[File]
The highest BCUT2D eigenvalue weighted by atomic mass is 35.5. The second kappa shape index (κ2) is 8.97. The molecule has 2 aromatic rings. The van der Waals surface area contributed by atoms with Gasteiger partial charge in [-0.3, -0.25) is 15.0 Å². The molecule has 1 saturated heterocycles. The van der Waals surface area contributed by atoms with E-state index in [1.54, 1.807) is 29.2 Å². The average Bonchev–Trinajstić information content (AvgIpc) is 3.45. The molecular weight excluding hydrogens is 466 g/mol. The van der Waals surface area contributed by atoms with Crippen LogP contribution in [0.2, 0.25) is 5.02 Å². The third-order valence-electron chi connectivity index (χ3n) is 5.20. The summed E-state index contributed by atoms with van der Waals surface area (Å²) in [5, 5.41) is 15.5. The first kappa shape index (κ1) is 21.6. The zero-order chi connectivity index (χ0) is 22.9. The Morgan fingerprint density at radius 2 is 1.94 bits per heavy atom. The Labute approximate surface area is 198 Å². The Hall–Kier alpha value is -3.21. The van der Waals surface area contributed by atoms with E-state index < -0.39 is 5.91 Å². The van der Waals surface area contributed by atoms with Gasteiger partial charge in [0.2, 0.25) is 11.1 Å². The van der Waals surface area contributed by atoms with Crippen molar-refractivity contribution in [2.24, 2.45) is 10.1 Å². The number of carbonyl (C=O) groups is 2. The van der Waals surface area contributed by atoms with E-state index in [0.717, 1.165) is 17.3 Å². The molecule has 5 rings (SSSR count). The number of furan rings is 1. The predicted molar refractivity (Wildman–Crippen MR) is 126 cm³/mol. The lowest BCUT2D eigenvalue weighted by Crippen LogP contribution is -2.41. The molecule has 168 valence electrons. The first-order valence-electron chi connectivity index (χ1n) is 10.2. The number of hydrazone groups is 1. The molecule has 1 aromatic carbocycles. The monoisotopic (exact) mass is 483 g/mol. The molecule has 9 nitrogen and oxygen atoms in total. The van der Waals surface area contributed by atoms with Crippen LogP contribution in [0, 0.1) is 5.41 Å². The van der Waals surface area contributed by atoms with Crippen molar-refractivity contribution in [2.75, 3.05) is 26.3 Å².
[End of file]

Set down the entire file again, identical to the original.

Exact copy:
The highest BCUT2D eigenvalue weighted by atomic mass is 35.5. The second kappa shape index (κ2) is 8.97. The molecule has 2 aromatic rings. The van der Waals surface area contributed by atoms with Gasteiger partial charge in [-0.3, -0.25) is 15.0 Å². The molecule has 1 saturated heterocycles. The van der Waals surface area contributed by atoms with E-state index in [1.54, 1.807) is 29.2 Å². The average Bonchev–Trinajstić information content (AvgIpc) is 3.45. The molecular weight excluding hydrogens is 466 g/mol. The van der Waals surface area contributed by atoms with Crippen LogP contribution in [0.2, 0.25) is 5.02 Å². The third-order valence-electron chi connectivity index (χ3n) is 5.20. The summed E-state index contributed by atoms with van der Waals surface area (Å²) in [5, 5.41) is 15.5. The first kappa shape index (κ1) is 21.6. The zero-order chi connectivity index (χ0) is 22.9. The Morgan fingerprint density at radius 2 is 1.94 bits per heavy atom. The Labute approximate surface area is 198 Å². The Hall–Kier alpha value is -3.21. The van der Waals surface area contributed by atoms with E-state index < -0.39 is 5.91 Å². The van der Waals surface area contributed by atoms with Gasteiger partial charge in [0.2, 0.25) is 11.1 Å². The van der Waals surface area contributed by atoms with Crippen molar-refractivity contribution in [2.24, 2.45) is 10.1 Å². The number of carbonyl (C=O) groups is 2. The van der Waals surface area contributed by atoms with E-state index in [0.717, 1.165) is 17.3 Å². The molecule has 5 rings (SSSR count). The number of furan rings is 1. The predicted molar refractivity (Wildman–Crippen MR) is 126 cm³/mol. The lowest BCUT2D eigenvalue weighted by Crippen LogP contribution is -2.41. The molecule has 168 valence electrons. The first-order valence-electron chi connectivity index (χ1n) is 10.2. The number of hydrazone groups is 1. The molecule has 1 aromatic carbocycles. The monoisotopic (exact) mass is 483 g/mol. The molecule has 9 nitrogen and oxygen atoms in total. The van der Waals surface area contributed by atoms with Crippen LogP contribution in [0, 0.1) is 5.41 Å². The van der Waals surface area contributed by atoms with Crippen molar-refractivity contribution in [2.75, 3.05) is 26.3 Å².